When you’re at the beach, give your dog clean, fresh water as often as you can. Giving your dog plenty of fresh water will significantly lessen any chance of it contracting a nasty beach diarrhea. You do not want your dog to drink salt water.

Your day at the beach should be as much fun for your dog as it is for you. Don’t spoil it by not taking along enough fresh water to keep your dog hydrated for your entire stay at the beach.

Normal Temperature For a Dog

Tuesday, February 1st, 2011


Knowing the normal temperature for a dog is important if your dog develops a high fever. A dog’s normal temperature should range from 101 to 103 degrees Fahrenheit.

A fever is the body’s normal response to fight an infection. But if your dog’s fever rises above 105 degrees, it can cause damage to its vital organs and may cause your dog to go into shock.

Determining whether your pet has a normal temperature for a dog or whether it has a fever requires the use of a rectal thermometer. But using a rectal thermometer can sometimes be difficult because the dog does not want to remain still while you take its temperature. Most dogs find this invasive procedure uncomfortable and will squirm and try to move away from you.

If you notice your dog displaying any of these symptoms, you should use a rectal thermometer to see if it has a temperature higher than the normal range:

* Sleeping more than usual during the day (unless you have a senior dog who always sleeps a lot during the day)
* Lack of interest in eating or drinking anything
* Lack of interest in usual activities

If your dog””””””””s temperature is not unusually high and does not require a visit to your veterinarian, you can try to lower the fever naturally.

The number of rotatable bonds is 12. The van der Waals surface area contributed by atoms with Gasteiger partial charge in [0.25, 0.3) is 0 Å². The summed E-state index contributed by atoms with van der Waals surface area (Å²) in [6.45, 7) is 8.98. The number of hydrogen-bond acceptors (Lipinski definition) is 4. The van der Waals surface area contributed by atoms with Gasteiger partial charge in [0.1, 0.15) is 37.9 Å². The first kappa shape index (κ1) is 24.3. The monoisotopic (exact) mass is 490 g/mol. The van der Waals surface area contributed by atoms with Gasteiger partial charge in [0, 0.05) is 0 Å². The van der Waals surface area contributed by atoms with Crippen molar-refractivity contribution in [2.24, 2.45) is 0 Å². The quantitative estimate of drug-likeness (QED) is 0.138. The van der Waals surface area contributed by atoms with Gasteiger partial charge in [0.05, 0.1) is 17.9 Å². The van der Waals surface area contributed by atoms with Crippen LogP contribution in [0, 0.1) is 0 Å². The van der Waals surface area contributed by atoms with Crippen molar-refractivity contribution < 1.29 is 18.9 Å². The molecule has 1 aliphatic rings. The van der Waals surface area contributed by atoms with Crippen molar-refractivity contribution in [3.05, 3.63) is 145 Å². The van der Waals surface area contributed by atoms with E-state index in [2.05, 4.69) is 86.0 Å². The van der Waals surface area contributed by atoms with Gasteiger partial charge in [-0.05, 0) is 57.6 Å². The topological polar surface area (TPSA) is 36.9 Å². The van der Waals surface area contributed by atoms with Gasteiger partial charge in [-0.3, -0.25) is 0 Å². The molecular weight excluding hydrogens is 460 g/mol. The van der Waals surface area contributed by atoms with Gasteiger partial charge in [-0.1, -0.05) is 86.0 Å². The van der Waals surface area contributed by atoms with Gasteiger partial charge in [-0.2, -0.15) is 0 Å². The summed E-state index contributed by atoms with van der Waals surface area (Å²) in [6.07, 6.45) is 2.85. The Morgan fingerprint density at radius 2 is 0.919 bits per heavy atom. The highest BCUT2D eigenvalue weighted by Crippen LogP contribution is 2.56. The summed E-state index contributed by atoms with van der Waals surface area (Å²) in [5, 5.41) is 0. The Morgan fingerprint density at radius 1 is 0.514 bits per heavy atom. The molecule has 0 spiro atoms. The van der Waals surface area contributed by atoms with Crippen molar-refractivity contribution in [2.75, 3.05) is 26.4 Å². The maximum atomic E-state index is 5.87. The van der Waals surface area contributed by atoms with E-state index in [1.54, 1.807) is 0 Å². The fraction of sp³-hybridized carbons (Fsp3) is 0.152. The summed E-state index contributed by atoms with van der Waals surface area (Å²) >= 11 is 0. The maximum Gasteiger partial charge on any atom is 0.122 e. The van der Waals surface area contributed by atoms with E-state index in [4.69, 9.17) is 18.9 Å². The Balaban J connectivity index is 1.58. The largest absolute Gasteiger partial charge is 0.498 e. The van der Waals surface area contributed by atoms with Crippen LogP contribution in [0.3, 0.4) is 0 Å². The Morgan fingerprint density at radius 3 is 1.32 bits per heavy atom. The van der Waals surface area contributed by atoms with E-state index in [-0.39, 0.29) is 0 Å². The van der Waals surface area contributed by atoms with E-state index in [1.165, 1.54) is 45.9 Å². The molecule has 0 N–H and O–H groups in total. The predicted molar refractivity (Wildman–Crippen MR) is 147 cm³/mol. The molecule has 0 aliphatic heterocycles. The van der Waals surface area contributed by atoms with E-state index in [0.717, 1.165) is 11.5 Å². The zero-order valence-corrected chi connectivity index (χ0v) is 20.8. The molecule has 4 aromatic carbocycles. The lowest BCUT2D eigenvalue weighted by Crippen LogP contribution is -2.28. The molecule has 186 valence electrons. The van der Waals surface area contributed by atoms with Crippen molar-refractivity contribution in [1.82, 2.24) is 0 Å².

Start by bathing your dog in a cool bath. Make sure the water is not too cool or ice cold. If it is, this can cause your dog to go into a state of shock if it has a high fever.

Make sure that your dog is drinking plenty of fresh, cool water. When a dog has a fever, it usually doesn’t have any desire to eat or drink. But your dog can go longer without eating than it can without water, so if your dog has a fever and is not drinking plenty of water, it can lead to dehydration and more serious complications.

Medication for a Fever
If your dog””””””””””””””””s temperature exceeds 104 degrees Fahrenheit, you need to seek medical attention immediately. This level of body temperature and higher can cause critical organs such as the heart, kidneys and lungs to fail.

Your veterinarian will probably suggest leaving your dog for a few hours or possibly overnight to allow the monitoring of its fever. If the fever remains elevated after administering medication, more invasive methods such as surgery may be required.

Knowing the normal temperature for a dog is necessary to distinguish between a simple fever versus a dangerous one. High fevers are just as serious in a dog as they are in small children and care should be taken to treat a dog whose temperature rises above a safe range.